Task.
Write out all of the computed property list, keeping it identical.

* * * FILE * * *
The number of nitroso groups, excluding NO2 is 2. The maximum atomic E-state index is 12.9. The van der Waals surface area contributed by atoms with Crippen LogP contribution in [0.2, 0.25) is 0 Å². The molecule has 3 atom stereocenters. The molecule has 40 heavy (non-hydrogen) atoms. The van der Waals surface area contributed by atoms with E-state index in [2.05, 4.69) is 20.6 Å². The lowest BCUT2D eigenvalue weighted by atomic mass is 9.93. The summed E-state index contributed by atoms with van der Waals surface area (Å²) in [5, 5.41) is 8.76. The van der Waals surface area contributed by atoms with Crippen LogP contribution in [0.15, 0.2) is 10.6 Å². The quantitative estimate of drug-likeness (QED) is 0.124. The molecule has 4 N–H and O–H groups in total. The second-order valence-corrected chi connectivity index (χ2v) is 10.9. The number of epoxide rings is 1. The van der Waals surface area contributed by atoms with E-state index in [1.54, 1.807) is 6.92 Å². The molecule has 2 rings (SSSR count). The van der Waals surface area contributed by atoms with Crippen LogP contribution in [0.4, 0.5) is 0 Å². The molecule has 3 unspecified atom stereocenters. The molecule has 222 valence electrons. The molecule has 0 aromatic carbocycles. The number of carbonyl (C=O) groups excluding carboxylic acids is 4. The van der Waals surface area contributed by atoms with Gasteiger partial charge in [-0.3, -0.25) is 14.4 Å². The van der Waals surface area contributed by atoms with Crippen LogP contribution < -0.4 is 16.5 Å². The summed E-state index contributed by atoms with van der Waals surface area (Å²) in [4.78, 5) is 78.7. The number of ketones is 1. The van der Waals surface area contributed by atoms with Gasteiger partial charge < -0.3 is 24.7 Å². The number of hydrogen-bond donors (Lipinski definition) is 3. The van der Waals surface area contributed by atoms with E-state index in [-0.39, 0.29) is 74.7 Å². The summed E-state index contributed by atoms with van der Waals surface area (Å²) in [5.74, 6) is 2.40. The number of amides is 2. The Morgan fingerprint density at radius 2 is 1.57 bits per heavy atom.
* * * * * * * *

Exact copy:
The number of nitroso groups, excluding NO2 is 2. The maximum atomic E-state index is 12.9. The van der Waals surface area contributed by atoms with Crippen LogP contribution in [0.2, 0.25) is 0 Å². The molecule has 3 atom stereocenters. The molecule has 40 heavy (non-hydrogen) atoms. The van der Waals surface area contributed by atoms with E-state index in [2.05, 4.69) is 20.6 Å². The lowest BCUT2D eigenvalue weighted by atomic mass is 9.93. The summed E-state index contributed by atoms with van der Waals surface area (Å²) in [5, 5.41) is 8.76. The van der Waals surface area contributed by atoms with Crippen LogP contribution in [0.15, 0.2) is 10.6 Å². The quantitative estimate of drug-likeness (QED) is 0.124. The molecule has 4 N–H and O–H groups in total. The second-order valence-corrected chi connectivity index (χ2v) is 10.9. The number of epoxide rings is 1. The van der Waals surface area contributed by atoms with E-state index in [1.54, 1.807) is 6.92 Å². The molecule has 2 rings (SSSR count). The van der Waals surface area contributed by atoms with Crippen LogP contribution in [0.4, 0.5) is 0 Å². The molecule has 3 unspecified atom stereocenters. The molecule has 222 valence electrons. The molecule has 0 aromatic carbocycles. The number of carbonyl (C=O) groups excluding carboxylic acids is 4. The van der Waals surface area contributed by atoms with Gasteiger partial charge in [-0.3, -0.25) is 14.4 Å². The van der Waals surface area contributed by atoms with Crippen LogP contribution < -0.4 is 16.5 Å². The summed E-state index contributed by atoms with van der Waals surface area (Å²) in [4.78, 5) is 78.7. The number of ketones is 1. The van der Waals surface area contributed by atoms with Gasteiger partial charge < -0.3 is 24.7 Å². The number of hydrogen-bond donors (Lipinski definition) is 3. The van der Waals surface area contributed by atoms with E-state index in [-0.39, 0.29) is 74.7 Å². The summed E-state index contributed by atoms with van der Waals surface area (Å²) in [5.74, 6) is 2.40. The number of amides is 2. The Morgan fingerprint density at radius 2 is 1.57 bits per heavy atom.